Are you feeling burdened by the demands of the time and energy required to achieve your academic goals? Academic pressure can come from a variety of sources and can lead to stress, and academic burnout.
In this post, we talk about academic pressure – what it is, what causes it, how to deal with it and more.
What causes academic pressure?
There are a wide range of factors that can cause feelings academic pressure. Here are some common examples.
Self-imposed academic pressure
You may have high aspirations to push yourself to achieve high grades. This can result in you placing a lot of pressure on yourself. You may feel as though you will regret not working hard enough if you do not achieve the grades that you want.
How to deal with self-imposed academic pressure
Remember grades do not define you. Your performance in exams and assignments at school, college or university is not a true reflection of the value you can offer. Whilst academic achievements are great, they won’t differentiate you from the hundreds of thousands of other students who perform well academically.
If you are prone to being hard on yourself when it comes to academic performance, take some time to reflect on your skills, personality traits and interests outside of academia. Perhaps consider pursuing more extracurricular activities to push yourself to become an all-rounded student and to focus on enjoying your studies.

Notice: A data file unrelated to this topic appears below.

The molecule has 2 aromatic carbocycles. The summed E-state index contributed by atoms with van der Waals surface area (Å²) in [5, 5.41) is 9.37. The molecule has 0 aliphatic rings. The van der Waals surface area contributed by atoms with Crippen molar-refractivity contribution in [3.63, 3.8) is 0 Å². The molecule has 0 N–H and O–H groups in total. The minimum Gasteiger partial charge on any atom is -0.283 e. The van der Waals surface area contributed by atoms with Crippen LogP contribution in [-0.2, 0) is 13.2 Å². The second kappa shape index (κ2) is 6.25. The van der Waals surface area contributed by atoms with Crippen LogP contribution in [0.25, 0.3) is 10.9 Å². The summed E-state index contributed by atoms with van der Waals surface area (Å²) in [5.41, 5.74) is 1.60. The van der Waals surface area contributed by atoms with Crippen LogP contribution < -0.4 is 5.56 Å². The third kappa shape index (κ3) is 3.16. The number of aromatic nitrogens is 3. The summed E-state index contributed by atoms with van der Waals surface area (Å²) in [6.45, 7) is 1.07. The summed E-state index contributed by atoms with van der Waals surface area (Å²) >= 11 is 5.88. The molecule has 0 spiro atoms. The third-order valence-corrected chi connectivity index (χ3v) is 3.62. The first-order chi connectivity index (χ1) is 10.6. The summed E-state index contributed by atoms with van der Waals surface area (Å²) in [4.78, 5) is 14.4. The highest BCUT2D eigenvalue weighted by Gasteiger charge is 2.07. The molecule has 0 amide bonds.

Also, take some time to reflect on your ‘why’ ask yourself why you want to achieve such high grades. If it’s to be successful in life, for example, redirect your mindset and determination to tell yourself that regardless of what grades you get, you’ll be successful.
There are endless examples of incredibly successful people who did not do well at college or university. It might be worth researching some of these individuals and you’ll quickly realise how true the statement ‘grades do not define you’ is.
Academic pressure from a career aspiration
Do you aspire to enter a highly competitive profession such as law, medicine, software engineering or consulting? If you do you may place high academic pressure on yourself because you need specific grades to enter the profession.
Maybe you don’t know what you want to do after leaving university, but perhaps you want to achieve high grades to keep as many options open to you as possible.
How to overcome this
If you know that you want to enter a competitive field that requires specific grades a key thing to understand is that there are many routes and pathways into most professions.
The most common or traditional route may seem desirable but remember, this is your unique journey and the experience you will gain from a less conventional route will contribute to the unique value you’ll bring to a company. For example, you may end up becoming a paralegal or a legal apprentice before qualifying as a lawyer.
Perhaps this route will take a bit longer, but the experiences and insights you gain a long the way could give you a competitive advantage in the long run.